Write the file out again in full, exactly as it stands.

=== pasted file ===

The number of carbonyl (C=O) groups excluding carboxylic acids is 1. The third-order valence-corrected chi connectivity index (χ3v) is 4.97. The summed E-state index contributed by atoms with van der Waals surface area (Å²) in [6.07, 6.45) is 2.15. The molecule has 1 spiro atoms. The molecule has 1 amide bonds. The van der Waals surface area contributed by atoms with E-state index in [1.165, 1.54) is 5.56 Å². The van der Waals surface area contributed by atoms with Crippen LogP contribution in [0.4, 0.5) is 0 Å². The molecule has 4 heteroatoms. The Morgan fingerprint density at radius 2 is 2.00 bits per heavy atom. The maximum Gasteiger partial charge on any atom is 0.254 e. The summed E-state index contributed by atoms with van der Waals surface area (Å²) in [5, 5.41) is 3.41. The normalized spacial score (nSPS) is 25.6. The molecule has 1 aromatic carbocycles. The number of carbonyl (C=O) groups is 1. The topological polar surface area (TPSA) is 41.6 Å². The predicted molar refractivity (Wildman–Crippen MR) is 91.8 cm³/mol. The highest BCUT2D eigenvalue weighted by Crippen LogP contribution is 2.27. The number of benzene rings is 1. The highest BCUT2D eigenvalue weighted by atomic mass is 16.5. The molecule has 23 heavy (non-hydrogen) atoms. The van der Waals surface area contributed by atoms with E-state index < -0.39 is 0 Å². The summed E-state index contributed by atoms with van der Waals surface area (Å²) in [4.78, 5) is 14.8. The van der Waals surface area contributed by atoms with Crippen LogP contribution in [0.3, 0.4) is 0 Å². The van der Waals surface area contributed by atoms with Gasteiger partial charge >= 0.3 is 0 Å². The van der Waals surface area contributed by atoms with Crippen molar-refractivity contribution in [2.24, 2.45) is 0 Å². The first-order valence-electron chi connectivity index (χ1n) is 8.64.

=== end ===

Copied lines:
The number of carbonyl (C=O) groups excluding carboxylic acids is 1. The third-order valence-corrected chi connectivity index (χ3v) is 4.97. The summed E-state index contributed by atoms with van der Waals surface area (Å²) in [6.07, 6.45) is 2.15. The molecule has 1 spiro atoms. The molecule has 1 amide bonds. The van der Waals surface area contributed by atoms with E-state index in [1.165, 1.54) is 5.56 Å². The van der Waals surface area contributed by atoms with Crippen LogP contribution in [0.4, 0.5) is 0 Å². The molecule has 4 heteroatoms. The Morgan fingerprint density at radius 2 is 2.00 bits per heavy atom. The maximum Gasteiger partial charge on any atom is 0.254 e. The summed E-state index contributed by atoms with van der Waals surface area (Å²) in [5, 5.41) is 3.41. The normalized spacial score (nSPS) is 25.6. The molecule has 1 aromatic carbocycles. The number of carbonyl (C=O) groups is 1. The topological polar surface area (TPSA) is 41.6 Å². The predicted molar refractivity (Wildman–Crippen MR) is 91.8 cm³/mol. The highest BCUT2D eigenvalue weighted by Crippen LogP contribution is 2.27. The number of benzene rings is 1. The highest BCUT2D eigenvalue weighted by atomic mass is 16.5. The molecule has 23 heavy (non-hydrogen) atoms. The van der Waals surface area contributed by atoms with E-state index < -0.39 is 0 Å². The summed E-state index contributed by atoms with van der Waals surface area (Å²) in [4.78, 5) is 14.8. The van der Waals surface area contributed by atoms with Crippen LogP contribution in [0.3, 0.4) is 0 Å². The van der Waals surface area contributed by atoms with Gasteiger partial charge >= 0.3 is 0 Å². The van der Waals surface area contributed by atoms with Crippen molar-refractivity contribution in [2.24, 2.45) is 0 Å². The first-order valence-electron chi connectivity index (χ1n) is 8.64.